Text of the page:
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Big Nat Phillips
Over in the other game, the one everybody watched for the seven minutes between PSG's goal and Barcelona's equaliser, Liverpool won comfortably. That's right. Crisis team Liverpool eased past one of the best teams in the Bundesliga.
We can only assume Leipzig haven't been paying attention to the Premier League and were unaware that Liverpool are rubbish now. Shocking, really. People go on about Julien Nagelsmann's tactical genius but he can't even be bothered to watch Match of the Day.
Man of the match, as far as the Warm-Up can tell, was Nat Phillips, Liverpool's 1,474th choice centre-half. First, he did lots of vigorous heading of the ball, enough to win one of the season's finest slightly-loaded compliments from his manager:
The concentration level he shows now week in week out since he is playing for us is absolutely incredible. He is doing exactly the right things at the right moment. In the air he is a monster and you could see today football-wise he is not bad.
That "not bad" is going straight on the CV. Second, and perhaps more importantly, Phillips' monstrosity meant that Fabinho could return to midfield. And Fabinho, though not bad at filling in at the back, is precisely what Liverpool have been missing from the middle. Thiago's been having to do all that irritating fouling himself, and he's just not as good at it. Always looks too guilty and gets booked too quickly.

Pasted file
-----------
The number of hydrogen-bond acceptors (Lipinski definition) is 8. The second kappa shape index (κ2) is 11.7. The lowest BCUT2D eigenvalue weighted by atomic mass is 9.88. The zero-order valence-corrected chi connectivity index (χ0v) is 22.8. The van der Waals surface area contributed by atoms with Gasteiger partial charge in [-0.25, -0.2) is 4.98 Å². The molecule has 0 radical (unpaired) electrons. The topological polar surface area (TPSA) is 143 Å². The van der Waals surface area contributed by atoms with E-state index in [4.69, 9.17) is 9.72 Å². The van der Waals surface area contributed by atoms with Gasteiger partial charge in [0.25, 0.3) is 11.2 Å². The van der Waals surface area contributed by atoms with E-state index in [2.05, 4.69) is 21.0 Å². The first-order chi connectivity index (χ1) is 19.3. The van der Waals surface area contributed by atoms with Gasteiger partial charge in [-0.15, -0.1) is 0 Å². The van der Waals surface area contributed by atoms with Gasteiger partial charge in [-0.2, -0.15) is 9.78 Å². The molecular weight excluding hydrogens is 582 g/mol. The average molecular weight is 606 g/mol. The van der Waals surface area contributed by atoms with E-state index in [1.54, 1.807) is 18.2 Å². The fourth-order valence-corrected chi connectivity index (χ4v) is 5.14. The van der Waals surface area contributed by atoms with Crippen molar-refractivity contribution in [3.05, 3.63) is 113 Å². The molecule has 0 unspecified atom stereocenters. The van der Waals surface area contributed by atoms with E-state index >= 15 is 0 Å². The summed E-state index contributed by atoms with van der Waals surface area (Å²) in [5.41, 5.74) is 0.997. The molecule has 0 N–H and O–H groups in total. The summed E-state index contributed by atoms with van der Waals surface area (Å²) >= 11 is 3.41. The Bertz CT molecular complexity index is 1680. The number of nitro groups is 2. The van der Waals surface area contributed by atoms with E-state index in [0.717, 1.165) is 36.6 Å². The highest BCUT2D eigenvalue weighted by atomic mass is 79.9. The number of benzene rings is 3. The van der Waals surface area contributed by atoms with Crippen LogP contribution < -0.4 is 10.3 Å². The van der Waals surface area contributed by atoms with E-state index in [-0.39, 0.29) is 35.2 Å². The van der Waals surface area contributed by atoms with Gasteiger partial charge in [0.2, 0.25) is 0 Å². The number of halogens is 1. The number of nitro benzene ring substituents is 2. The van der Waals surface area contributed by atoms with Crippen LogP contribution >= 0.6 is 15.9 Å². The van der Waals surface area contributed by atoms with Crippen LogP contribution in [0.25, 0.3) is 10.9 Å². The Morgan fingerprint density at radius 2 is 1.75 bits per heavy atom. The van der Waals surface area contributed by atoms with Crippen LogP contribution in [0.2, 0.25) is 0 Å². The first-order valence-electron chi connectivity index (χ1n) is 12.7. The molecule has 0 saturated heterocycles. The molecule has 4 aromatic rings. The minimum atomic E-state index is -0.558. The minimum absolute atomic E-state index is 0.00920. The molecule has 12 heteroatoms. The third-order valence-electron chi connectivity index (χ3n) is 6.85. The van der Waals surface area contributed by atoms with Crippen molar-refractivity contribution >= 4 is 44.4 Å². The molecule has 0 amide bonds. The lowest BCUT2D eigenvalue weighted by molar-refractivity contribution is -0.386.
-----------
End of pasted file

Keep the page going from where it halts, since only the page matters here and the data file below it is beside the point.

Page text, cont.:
We're not going to totally rule out a renaissance in the Premier League, but it certainly looks like Liverpool's best shot of getting back into the Champions League is to win the thing. So Liverpool are a cup team now. And crisis or not, you can't imagine too many of the other teams left in the competition will be looking forward to facing Nat Phillips. Monster, it says here. Monster.
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Jobs For The Boys
The longest job search in the game is over: Manchester United's years-long quest for a director of football has ended! And it has ended with the appointment of three people to three different jobs, none of which is "director of football".
Instead, John Murtough is going to be "football director", which apparently is a very different thing. Darren Fletcher will become "technical director", and Matt Judge becomes "director of football negotiations". All three were already working for United in one capacity or another, so at least they'll know where the breakout area is.